MCE Ph.D. Thesis Seminar
Proliferation of Twinning in HCP Metals: Application to Magnesium Alloys
In the search for new alloys with a great strength-to-weight ratio, magnesium has emerged at the forefront. With a strength rivaling that of steel and aluminum alloys - materials which are deployed widely in real world applications today - but only a fraction of the density, magnesium holds great promise in a variety of next-generation applications. Unfortunately, the widespread adoption of magnesium is hindered by the fact that it fails in a brittle fashion, which is undesirable when it comes to plastic deformation mechanisms. Consequently, one must design magnesium alloys to navigate around this shortcoming and fail in a more ductile fashion.
However, such designs are not possible without a thorough understanding of the underlying mechanisms of deformation in magnesium, which is somewhat contested at the moment. In addition to slip, which is one of the dominant mechanisms in metallic alloys, a mechanism known as twinning is also present, especially in hexagonal close-packed (HCP) materials such as magnesium. Twinning involves the reorientation of the material lattice about a planar discontinuity and has been shown as one of the preferred mechanisms by which magnesium accommodates out-of-plane deformation. Unfortunately, twinning is not particularly well-understood in magnesium, and needs to be addressed before progress can be made in materials design. In particular, though two specific modes of twinning have been acknowledged, various works in the literature have identified a host of additional modes, many of which have been cast aside as "anomalous" observations.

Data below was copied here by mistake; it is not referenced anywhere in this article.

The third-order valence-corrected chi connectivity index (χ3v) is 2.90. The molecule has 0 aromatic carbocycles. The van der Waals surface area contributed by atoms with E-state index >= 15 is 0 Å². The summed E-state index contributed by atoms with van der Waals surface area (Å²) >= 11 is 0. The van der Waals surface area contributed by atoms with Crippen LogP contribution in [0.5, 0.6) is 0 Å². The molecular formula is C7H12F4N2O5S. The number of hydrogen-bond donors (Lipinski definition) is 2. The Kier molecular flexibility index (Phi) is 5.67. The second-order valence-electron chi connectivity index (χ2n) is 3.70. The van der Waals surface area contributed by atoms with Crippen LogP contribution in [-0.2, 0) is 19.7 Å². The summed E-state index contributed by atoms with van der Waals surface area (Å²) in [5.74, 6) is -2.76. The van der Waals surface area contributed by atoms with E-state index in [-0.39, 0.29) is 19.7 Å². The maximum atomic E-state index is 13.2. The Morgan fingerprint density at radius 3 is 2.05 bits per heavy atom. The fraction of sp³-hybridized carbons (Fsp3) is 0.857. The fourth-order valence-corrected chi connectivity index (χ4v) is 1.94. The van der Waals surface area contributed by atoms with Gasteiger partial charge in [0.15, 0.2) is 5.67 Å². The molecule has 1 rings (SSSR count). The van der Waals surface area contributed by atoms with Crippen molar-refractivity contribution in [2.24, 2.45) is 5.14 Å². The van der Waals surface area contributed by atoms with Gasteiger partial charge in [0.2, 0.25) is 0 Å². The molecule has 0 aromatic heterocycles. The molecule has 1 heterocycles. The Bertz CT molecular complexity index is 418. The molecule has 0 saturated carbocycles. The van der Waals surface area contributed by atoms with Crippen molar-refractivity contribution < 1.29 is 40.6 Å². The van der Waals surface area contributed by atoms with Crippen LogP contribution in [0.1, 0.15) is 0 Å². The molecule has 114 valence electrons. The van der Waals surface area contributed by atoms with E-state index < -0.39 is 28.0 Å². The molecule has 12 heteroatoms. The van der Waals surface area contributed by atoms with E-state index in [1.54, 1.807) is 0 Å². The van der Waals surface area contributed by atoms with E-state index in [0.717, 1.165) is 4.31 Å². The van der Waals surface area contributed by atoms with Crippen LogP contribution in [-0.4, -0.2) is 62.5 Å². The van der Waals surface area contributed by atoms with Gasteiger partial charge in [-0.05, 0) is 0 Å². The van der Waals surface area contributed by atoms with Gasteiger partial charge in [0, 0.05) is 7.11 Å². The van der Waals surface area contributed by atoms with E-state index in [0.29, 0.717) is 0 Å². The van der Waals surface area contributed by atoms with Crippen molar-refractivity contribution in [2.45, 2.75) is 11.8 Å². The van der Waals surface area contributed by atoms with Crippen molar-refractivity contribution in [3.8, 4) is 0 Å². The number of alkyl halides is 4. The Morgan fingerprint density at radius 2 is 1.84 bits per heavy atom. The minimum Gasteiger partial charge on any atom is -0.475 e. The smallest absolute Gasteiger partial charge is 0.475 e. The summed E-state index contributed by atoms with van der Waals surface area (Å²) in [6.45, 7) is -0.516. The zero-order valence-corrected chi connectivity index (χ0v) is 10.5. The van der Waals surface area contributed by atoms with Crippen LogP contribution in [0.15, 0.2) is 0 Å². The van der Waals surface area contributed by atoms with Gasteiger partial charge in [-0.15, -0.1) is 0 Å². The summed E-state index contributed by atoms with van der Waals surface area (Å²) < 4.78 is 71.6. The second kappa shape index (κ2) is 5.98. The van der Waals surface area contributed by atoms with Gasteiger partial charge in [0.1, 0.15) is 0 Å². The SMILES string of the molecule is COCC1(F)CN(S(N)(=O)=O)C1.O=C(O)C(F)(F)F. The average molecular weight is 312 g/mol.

To this end, we introduce a new framework for predicting the modes by which a material can twin, for any given material. Focusing on magnesium, we begin our investigation by introducing a kinematic framework that predicts novel twin configurations, cataloging these twins modes by their planar normal and twinning shear. We then subject the predicted twin modes to a series of atomistic simulations, primarily in molecular statics but with supplementary calculations using density functional theory, giving us insight on both the energy of the twin interface and barriers to formation. We then perform a stress analysis and identify the twin modes which are most likely to be activated, thus finding the ones most likely to affect the yield surface of magnesium.
Over the course of our investigation, we show that many different modes actually participate on the yield surface of magnesium; the two classical modes which are accepted by the community are confirmed, but many additional modes - some of which are close to modes which have been previously regarded as anomalies. We also perform some extensional work, showing the flexibility of our framework in predicting twins in other materials and in other environments and highlighting the complicated nature of twinning especially in HCP materials.
Contact: Jenni Campbell at 626-395-3389 firstname.lastname@example.org